Investment Banking and Brokerage

Scottrade's 'aggressive sales culture' draws regulatory action in Massachusetts

Key Points
  • Massachusetts authorities took aim at sales contests conducted by Scottrade.
  • The complaint charged the discount brokerage with dishonest and unethical activity and a failure to supervise.
  • Scottrade allegedly offered thousands of dollars in incentives to its agents, in order to win and retain clients.
A Scottrade location on 3rd Avenue in Manhattan.
Adam Jeffery | CNBC

Massachusetts authorities on Thursday accused discount brokerage Scottrade of practicing aggressive and improper sales practices, stating the firm "knowingly" violated established rules by linking sales contests to retirement accounts.

In a complaint filed Thursday, state regulators detailed "an aggressive sales culture" at Scottrade that violated federal laws requiring investment firms to act in the best interests of their clients when providing retirement advice.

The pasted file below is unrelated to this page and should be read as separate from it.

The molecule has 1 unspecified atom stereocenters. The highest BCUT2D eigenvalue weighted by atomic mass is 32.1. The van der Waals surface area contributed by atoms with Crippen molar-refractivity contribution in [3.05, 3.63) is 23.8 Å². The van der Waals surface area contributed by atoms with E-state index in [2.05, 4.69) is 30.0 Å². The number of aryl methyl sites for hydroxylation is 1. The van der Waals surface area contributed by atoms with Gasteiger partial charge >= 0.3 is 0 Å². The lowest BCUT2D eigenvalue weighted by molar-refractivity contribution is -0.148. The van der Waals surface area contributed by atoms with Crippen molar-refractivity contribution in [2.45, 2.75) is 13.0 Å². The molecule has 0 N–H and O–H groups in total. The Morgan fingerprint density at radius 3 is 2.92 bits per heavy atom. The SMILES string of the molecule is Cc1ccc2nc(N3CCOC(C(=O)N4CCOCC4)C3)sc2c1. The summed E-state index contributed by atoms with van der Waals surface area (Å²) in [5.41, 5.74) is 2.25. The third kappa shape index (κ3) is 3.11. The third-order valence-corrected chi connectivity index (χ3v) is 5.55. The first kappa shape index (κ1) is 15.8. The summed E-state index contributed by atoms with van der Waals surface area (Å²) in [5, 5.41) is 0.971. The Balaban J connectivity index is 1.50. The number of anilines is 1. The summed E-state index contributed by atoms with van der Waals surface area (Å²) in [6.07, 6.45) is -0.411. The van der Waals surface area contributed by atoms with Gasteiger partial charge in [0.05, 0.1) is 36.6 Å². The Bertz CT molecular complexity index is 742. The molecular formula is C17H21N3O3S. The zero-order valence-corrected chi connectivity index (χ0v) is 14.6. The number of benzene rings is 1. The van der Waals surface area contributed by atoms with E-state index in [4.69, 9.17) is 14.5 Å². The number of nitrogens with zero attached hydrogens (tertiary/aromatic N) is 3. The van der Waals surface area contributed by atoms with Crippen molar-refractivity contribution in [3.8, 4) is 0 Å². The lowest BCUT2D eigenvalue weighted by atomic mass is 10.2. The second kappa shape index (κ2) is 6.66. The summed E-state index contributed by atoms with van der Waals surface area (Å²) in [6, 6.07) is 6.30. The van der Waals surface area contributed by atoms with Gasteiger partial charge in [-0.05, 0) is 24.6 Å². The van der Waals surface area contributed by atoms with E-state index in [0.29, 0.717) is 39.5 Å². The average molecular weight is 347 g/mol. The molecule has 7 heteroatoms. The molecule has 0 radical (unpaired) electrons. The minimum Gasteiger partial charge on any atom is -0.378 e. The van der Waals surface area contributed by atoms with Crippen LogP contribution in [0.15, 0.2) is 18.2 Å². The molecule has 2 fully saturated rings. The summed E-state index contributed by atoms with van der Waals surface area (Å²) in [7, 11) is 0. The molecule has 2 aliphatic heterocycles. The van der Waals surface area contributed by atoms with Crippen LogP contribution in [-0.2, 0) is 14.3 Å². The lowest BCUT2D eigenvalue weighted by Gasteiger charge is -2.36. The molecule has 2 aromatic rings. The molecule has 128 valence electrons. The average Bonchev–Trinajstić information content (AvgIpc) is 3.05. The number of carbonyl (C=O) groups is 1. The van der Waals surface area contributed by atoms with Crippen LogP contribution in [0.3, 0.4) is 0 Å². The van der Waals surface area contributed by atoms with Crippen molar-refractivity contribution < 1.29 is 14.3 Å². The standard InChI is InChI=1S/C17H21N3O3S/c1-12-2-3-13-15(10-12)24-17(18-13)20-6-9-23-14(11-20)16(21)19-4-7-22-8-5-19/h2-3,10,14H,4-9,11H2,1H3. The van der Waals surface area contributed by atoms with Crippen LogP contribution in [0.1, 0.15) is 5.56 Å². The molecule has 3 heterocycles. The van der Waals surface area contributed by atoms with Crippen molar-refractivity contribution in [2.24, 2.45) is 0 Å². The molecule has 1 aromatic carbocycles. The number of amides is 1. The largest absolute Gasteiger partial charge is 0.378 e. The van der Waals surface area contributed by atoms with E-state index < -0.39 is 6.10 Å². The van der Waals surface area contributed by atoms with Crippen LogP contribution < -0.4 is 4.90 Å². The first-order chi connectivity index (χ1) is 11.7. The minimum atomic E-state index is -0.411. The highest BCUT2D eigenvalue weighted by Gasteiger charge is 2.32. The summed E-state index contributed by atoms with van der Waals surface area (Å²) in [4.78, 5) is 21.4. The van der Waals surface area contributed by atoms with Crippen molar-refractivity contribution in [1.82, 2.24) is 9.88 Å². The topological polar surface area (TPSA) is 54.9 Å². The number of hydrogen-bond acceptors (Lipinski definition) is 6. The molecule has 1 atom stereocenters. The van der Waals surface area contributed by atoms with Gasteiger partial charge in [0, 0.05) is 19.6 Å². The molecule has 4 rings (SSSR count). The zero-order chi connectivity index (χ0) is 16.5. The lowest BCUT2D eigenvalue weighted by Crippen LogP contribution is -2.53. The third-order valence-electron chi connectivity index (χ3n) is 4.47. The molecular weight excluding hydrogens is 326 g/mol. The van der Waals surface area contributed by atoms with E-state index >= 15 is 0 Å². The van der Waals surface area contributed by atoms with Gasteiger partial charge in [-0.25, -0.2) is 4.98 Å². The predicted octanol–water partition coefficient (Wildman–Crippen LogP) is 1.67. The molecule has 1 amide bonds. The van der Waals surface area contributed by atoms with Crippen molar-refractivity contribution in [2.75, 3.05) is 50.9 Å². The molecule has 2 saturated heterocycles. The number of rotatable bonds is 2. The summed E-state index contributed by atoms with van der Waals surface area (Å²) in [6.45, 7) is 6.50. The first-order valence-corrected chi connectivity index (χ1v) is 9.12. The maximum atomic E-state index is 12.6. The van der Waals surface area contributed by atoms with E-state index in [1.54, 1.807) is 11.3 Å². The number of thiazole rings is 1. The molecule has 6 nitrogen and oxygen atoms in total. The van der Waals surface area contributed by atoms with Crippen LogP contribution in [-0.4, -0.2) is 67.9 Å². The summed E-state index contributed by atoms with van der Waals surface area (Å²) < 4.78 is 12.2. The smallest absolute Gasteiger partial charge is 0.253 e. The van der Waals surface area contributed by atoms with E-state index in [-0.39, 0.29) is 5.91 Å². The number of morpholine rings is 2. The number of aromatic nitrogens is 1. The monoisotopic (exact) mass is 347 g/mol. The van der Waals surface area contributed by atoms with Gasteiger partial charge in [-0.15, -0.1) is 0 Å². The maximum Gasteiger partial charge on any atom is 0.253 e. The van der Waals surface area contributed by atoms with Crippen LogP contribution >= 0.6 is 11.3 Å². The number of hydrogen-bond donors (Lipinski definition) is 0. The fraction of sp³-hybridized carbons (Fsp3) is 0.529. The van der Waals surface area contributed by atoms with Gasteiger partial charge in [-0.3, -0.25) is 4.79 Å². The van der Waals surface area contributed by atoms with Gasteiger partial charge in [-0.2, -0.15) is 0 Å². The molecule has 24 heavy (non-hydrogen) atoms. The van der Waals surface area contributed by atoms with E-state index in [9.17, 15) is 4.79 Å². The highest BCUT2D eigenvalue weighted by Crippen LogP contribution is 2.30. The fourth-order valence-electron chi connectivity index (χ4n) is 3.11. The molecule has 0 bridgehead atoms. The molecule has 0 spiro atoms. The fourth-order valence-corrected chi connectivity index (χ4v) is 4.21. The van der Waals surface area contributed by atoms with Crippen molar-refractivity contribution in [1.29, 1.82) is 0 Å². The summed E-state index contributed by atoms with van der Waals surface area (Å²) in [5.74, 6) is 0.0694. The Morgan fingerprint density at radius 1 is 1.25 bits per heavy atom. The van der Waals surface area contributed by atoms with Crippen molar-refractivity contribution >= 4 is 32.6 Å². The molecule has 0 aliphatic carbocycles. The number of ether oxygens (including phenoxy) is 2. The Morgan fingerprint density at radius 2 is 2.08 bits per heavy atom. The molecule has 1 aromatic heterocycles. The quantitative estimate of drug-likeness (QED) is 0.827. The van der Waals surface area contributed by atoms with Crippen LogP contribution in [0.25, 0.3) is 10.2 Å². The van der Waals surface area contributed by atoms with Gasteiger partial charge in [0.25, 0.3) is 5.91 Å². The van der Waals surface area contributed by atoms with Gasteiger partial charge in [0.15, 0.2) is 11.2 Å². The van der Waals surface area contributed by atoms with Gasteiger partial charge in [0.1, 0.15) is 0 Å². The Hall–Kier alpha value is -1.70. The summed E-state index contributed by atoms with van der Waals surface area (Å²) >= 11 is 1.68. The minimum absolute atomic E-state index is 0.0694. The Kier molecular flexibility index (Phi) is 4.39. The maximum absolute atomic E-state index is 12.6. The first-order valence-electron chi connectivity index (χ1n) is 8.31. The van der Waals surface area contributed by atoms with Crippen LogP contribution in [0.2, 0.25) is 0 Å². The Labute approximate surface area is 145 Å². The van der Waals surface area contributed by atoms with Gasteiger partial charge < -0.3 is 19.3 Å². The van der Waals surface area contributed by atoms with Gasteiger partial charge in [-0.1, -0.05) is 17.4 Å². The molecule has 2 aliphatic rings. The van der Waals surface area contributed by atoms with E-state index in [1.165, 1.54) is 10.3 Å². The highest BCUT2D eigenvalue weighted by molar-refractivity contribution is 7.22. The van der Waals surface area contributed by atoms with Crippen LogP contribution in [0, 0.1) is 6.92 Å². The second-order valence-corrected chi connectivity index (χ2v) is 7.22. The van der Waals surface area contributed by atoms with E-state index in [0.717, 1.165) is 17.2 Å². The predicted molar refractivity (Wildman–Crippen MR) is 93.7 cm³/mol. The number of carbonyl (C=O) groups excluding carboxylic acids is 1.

Scottrade undermined this so-called Fiduciary Rule by encouraging brokers to "drum up additional business" ahead of a planned merger with TD Ameritrade, and during the second half of 2017 "knowingly included retirement accounts in the scope of these contests."

Those incentives undercut Scottrade's internal policies, officials say, and offered weekly cash prizes in the amounts of $500 and $2500 that involved the firm's agents making a certain number of cold-calls. In one nationwide contest, Scottrade allegedly offered $285,000 in incentives to win and retain clients.

"Scottrade failed to develop and implement policies and procedures to segregate retirement assets from the scope...of the sales contest," the filing stated, and thus failed to comply with the Fiduciary Rule.

Among other actions, Secretary of the Commonwealth William Galvin is calling for Scottrade to return profits it earned from the alleged activities, and is seeking an undisclosed administrative fine.

A spokeswoman for TD Ameritrade, which acquired Scottrade in September 2017, declined to comment.